Emergency contraceptive methods
I had unprotected sex on a red day, what should I do?
It might happen that you had an unprotected intercourse on a red day, or that, in very few cases, the algorithm gives you incorrect green days. In the case of incorrect green days, you will receive a message informing you about this.
What to think about before using an emergency contraceptive
If you find yourself in the position to take an emergency contraceptive pill (also known as the morning after pill, Plan B, or EC pill) there are some very important things to keep in mind.
There are two different kinds of emergency contraceptive pills, depending on if it contains levonorgestrel or ulipristal acetate. Pills containing levonorgestrel needs to be taken within 72h (3 days) from unprotected intercourse, and pills containing ulipristal acetate can be taken within 120h (5 days) from unprotected intercourse.
Will it effectively prevent a pregnancy?
It's important to remember that the emergency contraceptive pill does not work if you have already ovulated. If taken before ovulation, it is highly efficient. You can see directly in your Natural Cycles app if you have ovulated yet or not.
A paper published in 2010 combined the results of two clinical trials and showed:
- of 1,714 women who received ulipristal acetate, 22 (1.3%) became pregnant
- of 1,731 women who received levonorgestrel, 38 (2.2%) became pregnant
Remember to always carefully read the instructions of use of the pill.
What to think about after taking an emergency contraceptive pill.
1. Add #EmergencyPill in your notes inside the app.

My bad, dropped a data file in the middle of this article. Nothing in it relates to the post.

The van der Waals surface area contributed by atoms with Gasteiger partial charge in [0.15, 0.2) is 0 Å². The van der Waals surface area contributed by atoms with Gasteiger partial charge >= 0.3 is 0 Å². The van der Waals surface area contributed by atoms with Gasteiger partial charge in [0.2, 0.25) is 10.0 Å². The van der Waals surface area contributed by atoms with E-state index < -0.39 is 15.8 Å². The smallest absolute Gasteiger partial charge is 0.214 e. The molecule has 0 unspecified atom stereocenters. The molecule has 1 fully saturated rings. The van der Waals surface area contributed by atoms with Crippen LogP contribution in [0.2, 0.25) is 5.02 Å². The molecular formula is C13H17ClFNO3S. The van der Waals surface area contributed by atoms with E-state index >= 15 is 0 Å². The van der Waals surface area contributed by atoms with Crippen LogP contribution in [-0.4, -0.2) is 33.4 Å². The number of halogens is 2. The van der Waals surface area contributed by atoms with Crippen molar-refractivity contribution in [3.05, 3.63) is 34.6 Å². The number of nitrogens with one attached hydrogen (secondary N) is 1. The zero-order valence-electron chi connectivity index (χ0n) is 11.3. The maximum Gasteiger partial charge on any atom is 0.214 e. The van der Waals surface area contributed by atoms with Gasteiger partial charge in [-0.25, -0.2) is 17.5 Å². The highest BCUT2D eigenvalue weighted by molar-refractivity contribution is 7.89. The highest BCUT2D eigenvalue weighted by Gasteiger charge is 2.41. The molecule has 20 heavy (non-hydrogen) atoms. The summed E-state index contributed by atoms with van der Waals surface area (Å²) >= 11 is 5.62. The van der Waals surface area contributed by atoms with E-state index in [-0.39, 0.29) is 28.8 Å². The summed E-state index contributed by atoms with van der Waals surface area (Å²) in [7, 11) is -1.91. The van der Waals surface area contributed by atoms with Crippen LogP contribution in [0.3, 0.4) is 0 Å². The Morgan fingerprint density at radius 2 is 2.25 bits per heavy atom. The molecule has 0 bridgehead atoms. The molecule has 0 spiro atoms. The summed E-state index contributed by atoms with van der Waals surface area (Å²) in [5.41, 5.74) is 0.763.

2. Don't measure your temperature once you have taken an emergency contraceptive pill until your natural period has shown up. Continuing to measure may lead to an inaccurate detection of ovulation and an incorrect fertility status.
Once you have taken the pill, you may experience some bleeding - this is not the equivalent to your period.
You can mark the bleeding that occurs after having taken the emergency contraceptive as spotting in the app if you'd like to keep track of it. Once you have your period (after roughly 2 weeks) you mark it as a period. Take a pregnancy test 3-4 weeks after the pill, regardless of if you've gotten your period or not, to rule out a pregnancy.
! Remember that you must continue using protection for the remainder of the cycle until you get your period.
Since ovulation has been postponed, your cycle will automatically become longer. Unfortunately, this may also have an effect on predictions but should get back to normal after a few cycles.
A study has shown that the insertion of a copper IUD is an effective means of emergency contraception. The IUD can be removed after a negative pregnancy test if wanted. The copper IUD is also an effective emergency contraceptive if you have already ovulated.
Remember that we always recommend the use of condoms during the red days. Read more here about different protective methods to use during red days.
If you are unsure to whether or not an emergency contraceptive method is needed, please feel free to send us an email.